- The trade turnover between Russia and China has decreased in recent years, according to my calculations, to about $ 70 billion a year, despite the fact that before the crisis Russia had plans to increase it to $ 100 billion. There are two reasons for this - a sharp drop in the ruble exchange rate and a decline in prices for a barrel of oil. In physical terms, we have significantly increased oil exports to the PRC, and in monetary and foreign currency terms, we have lost everything. Now we need to decide what else, besides "black gold", we can supply to China with profit for ourselves.

Attempts are being made to expand the export of agricultural products. However, China - which is absolutely natural for any country - always defends its market. He produces a lot of goods that do not require foreign competitors at all. But there are certain niches that we are quite capable of taking and mastering. For example, we always take large amounts of soybeans. China itself produces about a third of the required volume of this product. Soybean imports are one of the key import directions in the country after oil, gas and energy resources. Of course, such negotiations should be dealt with by relevant ministries and departments interested in promoting our goods in the Middle Kingdom. And, of course, in the form of a reciprocal step and we must give China the opportunity to enter our markets with these or other goods. For example, cars.

The trouble is that we do not always adequately imagine the Chinese market and its needs. There is no sense in trying to throw something in there that is certainly not necessary for partners. But there is something that we will readily buy. For example, natural gas or high-quality anthracite coal from Tuvan deposits. China itself has developed coal mining, but such grades are required for it to produce certain types of steel. By the way, they produce 1200 million tons of rolled metal annually. You can not even ask "where they are so much." The Chinese are now building a huge number of railways and roads, buildings, etc. And they are trails according to the norms of their technology put in three layers, with reinforcing braids - this is a huge mass of metal and rolled metal. As a result, they do not need repairs for fifty years. With our do not even want to compare.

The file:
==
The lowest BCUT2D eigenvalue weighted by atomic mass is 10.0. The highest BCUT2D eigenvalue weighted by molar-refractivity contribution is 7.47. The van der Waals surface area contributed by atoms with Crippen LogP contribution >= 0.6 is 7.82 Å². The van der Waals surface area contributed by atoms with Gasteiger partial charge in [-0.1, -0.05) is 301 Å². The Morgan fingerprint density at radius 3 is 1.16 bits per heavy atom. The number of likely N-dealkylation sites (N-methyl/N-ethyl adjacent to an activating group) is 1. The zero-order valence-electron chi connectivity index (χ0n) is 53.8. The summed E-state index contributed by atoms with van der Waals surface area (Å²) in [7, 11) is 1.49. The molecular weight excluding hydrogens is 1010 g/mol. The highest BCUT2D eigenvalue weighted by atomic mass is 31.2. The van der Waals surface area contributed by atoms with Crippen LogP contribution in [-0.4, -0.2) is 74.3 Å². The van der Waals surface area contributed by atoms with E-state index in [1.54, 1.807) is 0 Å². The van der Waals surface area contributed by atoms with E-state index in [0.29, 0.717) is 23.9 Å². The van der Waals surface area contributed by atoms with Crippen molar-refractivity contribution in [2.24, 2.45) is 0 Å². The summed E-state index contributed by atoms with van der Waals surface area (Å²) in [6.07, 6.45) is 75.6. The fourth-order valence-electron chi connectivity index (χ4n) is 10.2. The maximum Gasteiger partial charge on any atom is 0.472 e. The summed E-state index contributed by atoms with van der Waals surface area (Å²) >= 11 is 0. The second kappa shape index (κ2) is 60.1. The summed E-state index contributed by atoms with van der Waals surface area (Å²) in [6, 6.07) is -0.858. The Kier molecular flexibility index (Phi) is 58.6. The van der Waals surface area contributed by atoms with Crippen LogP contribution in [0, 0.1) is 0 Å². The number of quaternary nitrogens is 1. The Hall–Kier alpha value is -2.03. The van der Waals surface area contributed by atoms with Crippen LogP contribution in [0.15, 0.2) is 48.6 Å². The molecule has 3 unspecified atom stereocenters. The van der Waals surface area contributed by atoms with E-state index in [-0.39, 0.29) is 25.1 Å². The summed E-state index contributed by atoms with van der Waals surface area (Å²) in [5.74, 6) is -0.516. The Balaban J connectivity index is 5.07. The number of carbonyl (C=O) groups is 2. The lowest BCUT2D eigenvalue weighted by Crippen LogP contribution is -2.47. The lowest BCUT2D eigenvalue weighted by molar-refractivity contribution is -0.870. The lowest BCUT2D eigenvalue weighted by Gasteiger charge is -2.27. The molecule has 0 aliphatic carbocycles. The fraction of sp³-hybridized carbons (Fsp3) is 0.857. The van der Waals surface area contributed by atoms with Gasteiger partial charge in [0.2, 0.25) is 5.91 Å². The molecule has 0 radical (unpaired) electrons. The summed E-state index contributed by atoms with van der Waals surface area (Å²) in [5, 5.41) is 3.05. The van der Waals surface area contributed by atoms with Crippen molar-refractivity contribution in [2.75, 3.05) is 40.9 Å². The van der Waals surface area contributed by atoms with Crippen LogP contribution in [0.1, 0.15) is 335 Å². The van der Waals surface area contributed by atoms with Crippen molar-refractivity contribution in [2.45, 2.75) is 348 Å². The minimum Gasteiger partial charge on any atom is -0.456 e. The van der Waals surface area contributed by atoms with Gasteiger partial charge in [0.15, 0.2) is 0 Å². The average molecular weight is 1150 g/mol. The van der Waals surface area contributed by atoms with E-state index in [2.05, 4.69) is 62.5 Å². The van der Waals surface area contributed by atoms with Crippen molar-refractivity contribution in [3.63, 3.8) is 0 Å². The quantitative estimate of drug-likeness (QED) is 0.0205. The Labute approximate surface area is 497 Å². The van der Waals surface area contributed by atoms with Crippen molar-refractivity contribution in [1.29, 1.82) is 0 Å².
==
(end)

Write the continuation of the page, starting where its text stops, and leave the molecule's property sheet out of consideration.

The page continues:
Another touch to the portrait of modern China - high-speed rail. The profits they give only on the route Beijing-Shanghai. And on the others, profitability is achieved due to the fact that passenger transportations are transferred to high-speed rails, and freight (which gives the main revenue) are on a parallel route, without delays due to electric trains and fast trains. It's only here that "Sapsans" and freight cars are allowed on one railway and are forced to wait for three hours while waiting for the "car to run" ...
 
- We have a common road with China, albeit drawn mainly on paper, - a project of a transport corridor from Asia to Europe. How feasible are these plans?

“There are seven“ arms ”along this path, and the Russian one, the northernmost of them, unfortunately does not develop. Negotiations are underway, but there is little success in them. The Kazakh and Chinese parts of the route have already been built, but the plans to lay the route at least to Kazan and further to Moscow have remained unfulfilled. Not only for the 2018 FIFA World Cup, but much later, they are unlikely to come true.